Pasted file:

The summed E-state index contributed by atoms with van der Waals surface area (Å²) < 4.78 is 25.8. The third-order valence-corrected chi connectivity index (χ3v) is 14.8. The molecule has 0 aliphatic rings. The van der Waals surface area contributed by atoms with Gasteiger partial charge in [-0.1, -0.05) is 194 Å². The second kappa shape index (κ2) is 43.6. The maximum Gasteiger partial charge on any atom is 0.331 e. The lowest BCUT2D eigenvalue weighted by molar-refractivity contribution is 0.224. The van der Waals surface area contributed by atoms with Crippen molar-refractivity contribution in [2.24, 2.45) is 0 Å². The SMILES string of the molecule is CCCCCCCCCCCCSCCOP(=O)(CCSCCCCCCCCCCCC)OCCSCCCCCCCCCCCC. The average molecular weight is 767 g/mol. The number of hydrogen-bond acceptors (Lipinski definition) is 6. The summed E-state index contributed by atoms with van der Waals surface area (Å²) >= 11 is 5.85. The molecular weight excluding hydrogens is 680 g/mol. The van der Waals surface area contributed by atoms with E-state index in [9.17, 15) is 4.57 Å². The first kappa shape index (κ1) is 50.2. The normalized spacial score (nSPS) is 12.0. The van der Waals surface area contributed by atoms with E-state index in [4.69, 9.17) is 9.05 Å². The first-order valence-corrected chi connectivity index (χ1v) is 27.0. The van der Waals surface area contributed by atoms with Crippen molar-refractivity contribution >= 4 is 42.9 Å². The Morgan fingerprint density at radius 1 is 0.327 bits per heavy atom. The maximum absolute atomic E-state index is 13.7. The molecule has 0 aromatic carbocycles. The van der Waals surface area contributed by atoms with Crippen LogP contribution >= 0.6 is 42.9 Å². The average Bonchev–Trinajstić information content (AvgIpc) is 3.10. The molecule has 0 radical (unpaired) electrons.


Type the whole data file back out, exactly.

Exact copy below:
The summed E-state index contributed by atoms with van der Waals surface area (Å²) < 4.78 is 25.8. The third-order valence-corrected chi connectivity index (χ3v) is 14.8. The molecule has 0 aliphatic rings. The van der Waals surface area contributed by atoms with Gasteiger partial charge in [-0.1, -0.05) is 194 Å². The second kappa shape index (κ2) is 43.6. The maximum Gasteiger partial charge on any atom is 0.331 e. The lowest BCUT2D eigenvalue weighted by molar-refractivity contribution is 0.224. The van der Waals surface area contributed by atoms with Crippen molar-refractivity contribution in [2.24, 2.45) is 0 Å². The SMILES string of the molecule is CCCCCCCCCCCCSCCOP(=O)(CCSCCCCCCCCCCCC)OCCSCCCCCCCCCCCC. The average molecular weight is 767 g/mol. The number of hydrogen-bond acceptors (Lipinski definition) is 6. The summed E-state index contributed by atoms with van der Waals surface area (Å²) >= 11 is 5.85. The molecular weight excluding hydrogens is 680 g/mol. The van der Waals surface area contributed by atoms with E-state index in [9.17, 15) is 4.57 Å². The first kappa shape index (κ1) is 50.2. The normalized spacial score (nSPS) is 12.0. The van der Waals surface area contributed by atoms with E-state index in [4.69, 9.17) is 9.05 Å². The first-order valence-corrected chi connectivity index (χ1v) is 27.0. The van der Waals surface area contributed by atoms with Crippen molar-refractivity contribution >= 4 is 42.9 Å². The Morgan fingerprint density at radius 1 is 0.327 bits per heavy atom. The maximum absolute atomic E-state index is 13.7. The molecule has 0 aromatic carbocycles. The van der Waals surface area contributed by atoms with Crippen LogP contribution >= 0.6 is 42.9 Å². The average Bonchev–Trinajstić information content (AvgIpc) is 3.10. The molecule has 0 radical (unpaired) electrons.